Andrew Ross Sorkin in Pissing Match with His Own NewspaperS

First Andrew Ross Sorkin pissed off Charlie Gasparino. Now it's his colleagues: Some anonymous New York Times staffers are angry at him, Keith Kelly reports, for failing to credit the newspaper's scoops in his new book, Too Big to Fail.

The background noise of all Times politics these days is no doubt are the apprehensions in the newsroom and the resentments a 32-year-old star reporter might spawn with a book deal, fancy Vanity Fair-hosted parties and frequent TV gigs while others contemplate whether to take the latest buyout offer or risk getting killed in the next round of massive layoffs at the tanking newspaper. But these sort of feuds pre-date the implosion of the news business and the crux of the issue is this:

Part of Sorkin's book focuses on an ethics waiver that Treasury Secretary Henry Paulson received allowing him to work closely with Goldman Sachs' Lloyd Blankfein to bail the investment bank out. Sorkin posted a copy of the waiver, which he obtained through the Freedom of Information Act, to his web site.

Andrew Ross Sorkin in Pissing Match with His Own Newspaper

According to Kelly, some Timespersons are exercised because Sorkin failed to credit his colleagues Gretchen Morgenson and Don Van Natta, Jr., with breaking the story of the waiver in August, long before the book came out—and "some wondered if Sorkin used his star reporter status to get a peek at work compiled by his colleagues."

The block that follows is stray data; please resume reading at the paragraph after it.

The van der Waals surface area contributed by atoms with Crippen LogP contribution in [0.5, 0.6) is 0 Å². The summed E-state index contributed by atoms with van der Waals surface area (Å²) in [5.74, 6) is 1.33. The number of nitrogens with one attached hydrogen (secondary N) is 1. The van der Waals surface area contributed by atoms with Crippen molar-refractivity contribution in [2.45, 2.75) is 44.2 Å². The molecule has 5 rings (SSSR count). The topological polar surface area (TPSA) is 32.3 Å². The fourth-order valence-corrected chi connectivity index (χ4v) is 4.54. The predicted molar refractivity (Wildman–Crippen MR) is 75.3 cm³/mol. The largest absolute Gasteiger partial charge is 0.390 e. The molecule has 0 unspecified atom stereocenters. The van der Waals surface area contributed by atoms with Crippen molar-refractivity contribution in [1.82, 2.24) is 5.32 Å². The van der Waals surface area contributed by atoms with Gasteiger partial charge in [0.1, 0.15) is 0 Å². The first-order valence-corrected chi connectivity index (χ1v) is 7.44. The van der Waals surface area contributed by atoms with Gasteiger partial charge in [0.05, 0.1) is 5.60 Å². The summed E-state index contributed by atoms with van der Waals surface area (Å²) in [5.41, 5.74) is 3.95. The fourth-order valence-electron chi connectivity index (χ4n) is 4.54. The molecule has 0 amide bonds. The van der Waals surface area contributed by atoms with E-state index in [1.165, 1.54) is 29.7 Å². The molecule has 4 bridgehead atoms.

The peeking allegation seems to be based on the fact that Sorkin finished the book around the time that Morgenson and Van Natta broke the story of the waiver, so Sorkin must have somehow gotten a look at it ahead of time, right? It's apparently serious enough, Kelly says, that senior editors at the Times are investigating the matter.

Not necessarily. Paulson referred to the waiver in testimony before Congress in mid-July, so its existence was no secret prior to the Times story on it. Sorkin told Kelly that he'd gotten a copy of the waiver through FOIA by "late July," when he filed the chapters of his book that dealt with it. Sorkin could conceivably have learned of the waiver from Paulson's testimony and gotten it via FOIA within two weeks, though that would be an extraordinarily fast turnaround. Or perhaps he learned of it earlier through his own reporting and FOIA'd it then. In any case, Sorkin says he got the waiver through his own FOIA request, and that he had it before the Times story came out.

Which is presumably why he didn't see fit to credit his newspaper for the story. But he's being very magnanimous about that, and offering to revise it in future editions. "I have spoken to Don and told him I'd be happy to include a citation in the 40 pages of end notes as a courtesy in the next printing," Sorkin told Kelly. Which we think is Timesspeak for "fuck you, Don."